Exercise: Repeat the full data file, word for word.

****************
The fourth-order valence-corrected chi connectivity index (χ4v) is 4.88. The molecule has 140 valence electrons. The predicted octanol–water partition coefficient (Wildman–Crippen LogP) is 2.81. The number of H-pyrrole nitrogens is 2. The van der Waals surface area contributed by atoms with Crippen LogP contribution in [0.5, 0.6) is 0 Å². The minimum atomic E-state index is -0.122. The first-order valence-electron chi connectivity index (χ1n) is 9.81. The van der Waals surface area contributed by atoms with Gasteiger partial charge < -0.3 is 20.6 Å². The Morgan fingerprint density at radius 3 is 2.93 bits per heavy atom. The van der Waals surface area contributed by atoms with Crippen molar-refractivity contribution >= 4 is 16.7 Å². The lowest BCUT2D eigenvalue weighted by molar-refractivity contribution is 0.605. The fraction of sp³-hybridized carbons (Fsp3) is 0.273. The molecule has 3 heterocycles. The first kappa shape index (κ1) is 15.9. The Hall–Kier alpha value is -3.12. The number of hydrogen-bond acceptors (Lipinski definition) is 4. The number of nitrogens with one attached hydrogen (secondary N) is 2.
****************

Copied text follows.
The fourth-order valence-corrected chi connectivity index (χ4v) is 4.88. The molecule has 140 valence electrons. The predicted octanol–water partition coefficient (Wildman–Crippen LogP) is 2.81. The number of H-pyrrole nitrogens is 2. The van der Waals surface area contributed by atoms with Crippen LogP contribution in [0.5, 0.6) is 0 Å². The minimum atomic E-state index is -0.122. The first-order valence-electron chi connectivity index (χ1n) is 9.81. The van der Waals surface area contributed by atoms with Gasteiger partial charge < -0.3 is 20.6 Å². The Morgan fingerprint density at radius 3 is 2.93 bits per heavy atom. The van der Waals surface area contributed by atoms with Crippen molar-refractivity contribution >= 4 is 16.7 Å². The lowest BCUT2D eigenvalue weighted by molar-refractivity contribution is 0.605. The fraction of sp³-hybridized carbons (Fsp3) is 0.273. The molecule has 3 heterocycles. The first kappa shape index (κ1) is 15.9. The Hall–Kier alpha value is -3.12. The number of hydrogen-bond acceptors (Lipinski definition) is 4. The number of nitrogens with one attached hydrogen (secondary N) is 2.